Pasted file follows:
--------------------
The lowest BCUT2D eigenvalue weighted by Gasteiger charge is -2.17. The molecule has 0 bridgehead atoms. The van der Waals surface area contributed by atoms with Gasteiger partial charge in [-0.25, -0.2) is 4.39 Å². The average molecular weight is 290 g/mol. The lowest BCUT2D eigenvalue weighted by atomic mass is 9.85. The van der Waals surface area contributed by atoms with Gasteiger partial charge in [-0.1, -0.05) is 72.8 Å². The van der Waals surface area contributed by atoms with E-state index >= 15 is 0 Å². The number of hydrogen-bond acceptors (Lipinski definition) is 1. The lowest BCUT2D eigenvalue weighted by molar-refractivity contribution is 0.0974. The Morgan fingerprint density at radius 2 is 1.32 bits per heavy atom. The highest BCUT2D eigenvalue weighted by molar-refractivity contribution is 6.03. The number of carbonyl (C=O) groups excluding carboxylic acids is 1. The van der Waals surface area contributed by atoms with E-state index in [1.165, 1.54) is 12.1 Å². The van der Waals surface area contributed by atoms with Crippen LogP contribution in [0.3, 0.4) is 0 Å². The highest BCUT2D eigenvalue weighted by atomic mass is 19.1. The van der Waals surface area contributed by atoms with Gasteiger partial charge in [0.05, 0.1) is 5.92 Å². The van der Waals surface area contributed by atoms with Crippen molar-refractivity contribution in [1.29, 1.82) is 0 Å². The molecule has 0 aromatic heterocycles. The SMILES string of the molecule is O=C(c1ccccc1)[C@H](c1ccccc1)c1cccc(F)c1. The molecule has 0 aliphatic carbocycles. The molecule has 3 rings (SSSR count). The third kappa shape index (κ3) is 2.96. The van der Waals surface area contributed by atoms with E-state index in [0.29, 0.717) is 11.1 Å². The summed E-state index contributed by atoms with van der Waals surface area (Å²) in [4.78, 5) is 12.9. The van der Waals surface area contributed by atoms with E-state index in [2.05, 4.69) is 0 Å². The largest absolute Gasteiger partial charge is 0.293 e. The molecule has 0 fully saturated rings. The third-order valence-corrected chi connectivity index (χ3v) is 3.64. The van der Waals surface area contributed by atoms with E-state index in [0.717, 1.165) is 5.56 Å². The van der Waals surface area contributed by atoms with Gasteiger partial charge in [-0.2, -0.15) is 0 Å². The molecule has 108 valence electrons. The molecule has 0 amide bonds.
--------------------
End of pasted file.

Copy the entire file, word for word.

The lowest BCUT2D eigenvalue weighted by Gasteiger charge is -2.17. The molecule has 0 bridgehead atoms. The van der Waals surface area contributed by atoms with Gasteiger partial charge in [-0.25, -0.2) is 4.39 Å². The average molecular weight is 290 g/mol. The lowest BCUT2D eigenvalue weighted by atomic mass is 9.85. The van der Waals surface area contributed by atoms with Gasteiger partial charge in [-0.1, -0.05) is 72.8 Å². The van der Waals surface area contributed by atoms with E-state index >= 15 is 0 Å². The number of hydrogen-bond acceptors (Lipinski definition) is 1. The lowest BCUT2D eigenvalue weighted by molar-refractivity contribution is 0.0974. The Morgan fingerprint density at radius 2 is 1.32 bits per heavy atom. The highest BCUT2D eigenvalue weighted by molar-refractivity contribution is 6.03. The number of carbonyl (C=O) groups excluding carboxylic acids is 1. The van der Waals surface area contributed by atoms with E-state index in [1.165, 1.54) is 12.1 Å². The van der Waals surface area contributed by atoms with Crippen LogP contribution in [0.3, 0.4) is 0 Å². The highest BCUT2D eigenvalue weighted by atomic mass is 19.1. The van der Waals surface area contributed by atoms with Gasteiger partial charge in [0.05, 0.1) is 5.92 Å². The van der Waals surface area contributed by atoms with Crippen molar-refractivity contribution in [1.29, 1.82) is 0 Å². The molecule has 0 aromatic heterocycles. The SMILES string of the molecule is O=C(c1ccccc1)[C@H](c1ccccc1)c1cccc(F)c1. The molecule has 0 aliphatic carbocycles. The molecule has 3 rings (SSSR count). The third kappa shape index (κ3) is 2.96. The van der Waals surface area contributed by atoms with E-state index in [0.29, 0.717) is 11.1 Å². The summed E-state index contributed by atoms with van der Waals surface area (Å²) in [4.78, 5) is 12.9. The van der Waals surface area contributed by atoms with E-state index in [2.05, 4.69) is 0 Å². The largest absolute Gasteiger partial charge is 0.293 e. The molecule has 0 fully saturated rings. The third-order valence-corrected chi connectivity index (χ3v) is 3.64. The van der Waals surface area contributed by atoms with E-state index in [0.717, 1.165) is 5.56 Å². The van der Waals surface area contributed by atoms with Gasteiger partial charge in [-0.2, -0.15) is 0 Å². The molecule has 108 valence electrons. The molecule has 0 amide bonds.